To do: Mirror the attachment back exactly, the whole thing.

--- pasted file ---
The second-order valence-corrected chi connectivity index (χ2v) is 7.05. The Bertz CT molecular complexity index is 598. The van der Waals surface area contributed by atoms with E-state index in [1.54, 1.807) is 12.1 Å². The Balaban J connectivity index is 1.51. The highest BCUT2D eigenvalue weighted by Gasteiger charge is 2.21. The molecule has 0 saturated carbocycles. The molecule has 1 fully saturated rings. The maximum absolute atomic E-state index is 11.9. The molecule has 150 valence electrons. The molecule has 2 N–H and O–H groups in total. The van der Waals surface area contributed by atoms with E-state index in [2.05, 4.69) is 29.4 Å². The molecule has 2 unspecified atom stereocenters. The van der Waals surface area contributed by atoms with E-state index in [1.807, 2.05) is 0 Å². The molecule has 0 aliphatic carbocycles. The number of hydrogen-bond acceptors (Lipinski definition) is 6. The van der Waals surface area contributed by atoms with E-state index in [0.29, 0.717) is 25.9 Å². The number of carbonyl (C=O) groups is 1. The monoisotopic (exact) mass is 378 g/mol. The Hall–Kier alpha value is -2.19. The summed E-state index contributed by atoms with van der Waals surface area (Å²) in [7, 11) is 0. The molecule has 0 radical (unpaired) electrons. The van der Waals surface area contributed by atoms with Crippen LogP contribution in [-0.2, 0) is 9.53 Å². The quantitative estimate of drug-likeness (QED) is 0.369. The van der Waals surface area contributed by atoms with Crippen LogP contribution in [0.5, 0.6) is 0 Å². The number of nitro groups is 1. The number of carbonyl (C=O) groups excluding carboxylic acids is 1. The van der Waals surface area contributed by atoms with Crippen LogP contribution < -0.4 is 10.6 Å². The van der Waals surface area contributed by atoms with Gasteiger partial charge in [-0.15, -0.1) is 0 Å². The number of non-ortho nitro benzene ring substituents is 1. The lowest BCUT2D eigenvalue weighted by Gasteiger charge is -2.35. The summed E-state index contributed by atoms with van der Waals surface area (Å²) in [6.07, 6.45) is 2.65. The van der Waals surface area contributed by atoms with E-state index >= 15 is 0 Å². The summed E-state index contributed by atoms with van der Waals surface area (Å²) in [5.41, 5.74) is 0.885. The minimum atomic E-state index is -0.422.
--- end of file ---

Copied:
The second-order valence-corrected chi connectivity index (χ2v) is 7.05. The Bertz CT molecular complexity index is 598. The van der Waals surface area contributed by atoms with E-state index in [1.54, 1.807) is 12.1 Å². The Balaban J connectivity index is 1.51. The highest BCUT2D eigenvalue weighted by Gasteiger charge is 2.21. The molecule has 0 saturated carbocycles. The molecule has 1 fully saturated rings. The maximum absolute atomic E-state index is 11.9. The molecule has 150 valence electrons. The molecule has 2 N–H and O–H groups in total. The van der Waals surface area contributed by atoms with E-state index in [2.05, 4.69) is 29.4 Å². The molecule has 2 unspecified atom stereocenters. The van der Waals surface area contributed by atoms with E-state index in [1.807, 2.05) is 0 Å². The molecule has 0 aliphatic carbocycles. The number of hydrogen-bond acceptors (Lipinski definition) is 6. The van der Waals surface area contributed by atoms with E-state index in [0.29, 0.717) is 25.9 Å². The number of carbonyl (C=O) groups is 1. The monoisotopic (exact) mass is 378 g/mol. The Hall–Kier alpha value is -2.19. The summed E-state index contributed by atoms with van der Waals surface area (Å²) in [7, 11) is 0. The molecule has 0 radical (unpaired) electrons. The van der Waals surface area contributed by atoms with Crippen LogP contribution in [-0.2, 0) is 9.53 Å². The quantitative estimate of drug-likeness (QED) is 0.369. The van der Waals surface area contributed by atoms with Crippen LogP contribution in [0.5, 0.6) is 0 Å². The number of nitro groups is 1. The number of carbonyl (C=O) groups excluding carboxylic acids is 1. The van der Waals surface area contributed by atoms with Crippen LogP contribution < -0.4 is 10.6 Å². The van der Waals surface area contributed by atoms with Gasteiger partial charge in [-0.15, -0.1) is 0 Å². The number of non-ortho nitro benzene ring substituents is 1. The lowest BCUT2D eigenvalue weighted by Gasteiger charge is -2.35. The summed E-state index contributed by atoms with van der Waals surface area (Å²) in [6.07, 6.45) is 2.65. The van der Waals surface area contributed by atoms with E-state index >= 15 is 0 Å². The summed E-state index contributed by atoms with van der Waals surface area (Å²) in [5.41, 5.74) is 0.885. The minimum atomic E-state index is -0.422.